Does anyone remember the 20 Questions game online? You know, the one where you played against a program. Well, it has new versions that are still in the learning phase, and I've had a delightful time teaching the movie and TV edition to be fannish. I added a bunch of my favorite characters to the database and have been patiently playing through them over and over until the program learns to guess them. Add yours today! (Rare fandoms only at this point, I'd think.)
But here's the thing - I added John Sheppard. But I didn't have to add Rodney McKay. The database didn't know anything about Stargate: Atlantis - or most of my other fandoms, when I first got there - but it knew Rodney McKay.
Am I the only one who finds that amusing? Am I the only one who sort of suspects Rodney of adding himself, in some weird AU-twisty kind of way?
Anyway. Today's theme is near-death experiences. In fan fiction, I mean; I'm not going to, like, hold your head under water or anything. You want an actual near-death experience, you can pay to attend a management seminar, just like everyone else has to.
(P.S. halcyon_shift just celebrated her 1000th entry. So, if you get a chance, go over here and leave a comment, to help her get to 1000 comments on her 1000th entry. You can request a vidlet, too, while you're there.)
You Know, a Lot of Men Claim That the Only Woman for Them Is an Indestructible Bisexual Amazon Goddess with Magical Rope, but When Batman Says It, I Kind of Believe Him. Aspire to Touch the Sky, by brown_betty. DC Universe, Diana/Bruce Wayne, Diana/Batman. (Yes, the pairing information is entirely accurate. It's not my fault Bruce has issues, people. Or, okay, let me put it this way: it's not my fault Bruce Wayne is batshit crazy. Blame - I don't know. DC, I guess.)
brown_betty describes this as a Lord King Bad Fic, and, frankly, I resent that. Or, rather, I did resent it (entirely on the story's behalf, let me assure you); I have since decided it's okay. Because, see, the key to the Lord King Bad designation is, as far as I can tell, to use all your talent, skill, passion, and belief to pursue an idea that you would totally have loved when you were 13. You let your inner adolescent write a story or make a vid, now that you actually have the ability to, you know, do it well. So, really, when Betty calls this a Lord King Bad Fic, she's just saying, "When I was 13, I would have read with pleasure any story in which Bruce Wayne and Diana entered into an arranged marriage. But I had to wait until now to be able to write it."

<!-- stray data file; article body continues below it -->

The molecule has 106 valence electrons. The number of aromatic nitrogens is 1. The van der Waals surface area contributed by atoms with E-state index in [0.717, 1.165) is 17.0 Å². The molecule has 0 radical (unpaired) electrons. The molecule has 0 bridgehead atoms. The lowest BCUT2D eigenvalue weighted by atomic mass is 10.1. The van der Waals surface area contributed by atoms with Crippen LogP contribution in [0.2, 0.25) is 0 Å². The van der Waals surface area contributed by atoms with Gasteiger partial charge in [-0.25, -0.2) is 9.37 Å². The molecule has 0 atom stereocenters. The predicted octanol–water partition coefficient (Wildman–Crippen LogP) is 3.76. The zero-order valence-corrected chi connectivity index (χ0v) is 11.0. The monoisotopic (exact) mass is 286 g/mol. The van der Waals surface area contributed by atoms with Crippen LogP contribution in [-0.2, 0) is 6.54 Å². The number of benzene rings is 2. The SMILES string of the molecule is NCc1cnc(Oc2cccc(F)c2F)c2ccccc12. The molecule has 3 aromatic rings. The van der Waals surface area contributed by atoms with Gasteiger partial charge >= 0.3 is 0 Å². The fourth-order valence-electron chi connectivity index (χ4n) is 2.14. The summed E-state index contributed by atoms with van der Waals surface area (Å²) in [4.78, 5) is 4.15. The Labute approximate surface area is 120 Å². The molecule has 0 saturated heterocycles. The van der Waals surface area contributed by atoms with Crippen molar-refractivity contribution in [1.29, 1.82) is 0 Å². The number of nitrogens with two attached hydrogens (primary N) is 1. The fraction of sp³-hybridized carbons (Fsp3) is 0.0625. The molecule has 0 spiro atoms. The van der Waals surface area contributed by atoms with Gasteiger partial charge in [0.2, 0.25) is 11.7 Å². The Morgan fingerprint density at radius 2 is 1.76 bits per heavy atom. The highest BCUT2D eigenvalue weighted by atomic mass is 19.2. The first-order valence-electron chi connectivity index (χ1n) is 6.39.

My only argument now is - who wouldn't read with pleasure a story in which Bruce Wayne and Diana enter into an arranged marriage? I just cannot believe there could be some sad, deranged soul out there who doesn't read that description and immediately say, "The only thing that could be better than that is a DC genderfuck pirate AU." (Seriously. If you don't want to read about Bruce Wayne + Diana = marriage of convenience, you just - well. I'm sure you have your reasons. But please don't tell me about them, because I want to retain some faith in humanity, thanks.)
Anyway. This is a fabulous story; an arranged marriage with a side order of near-death experience, gods, Amazons, hot sparring sequences, sarcastic Robins, and, best of all, fabulous Diana narrative, so perfectly in character that I would suspect Betty of being her, except that would break the fourth wall so thoroughly that we'd all end up in the fourth dimension, like those poor characters in the really clever kind of modern novel that you end up having to read because a friend or relation wrote it. (And, of course, now I'm wondering - if Wonder Woman was in fandom, what fandom would it be? And would she be exclusively femslash, or would she ruthlessly bring all characters together regardless of gender, or would she completely ignore sex in favor of writing lengthy gen stories featuring a lot of fighting and rope play? I have no idea, but I can say that whichever of the options she chose, I would be entirely in favor of it.)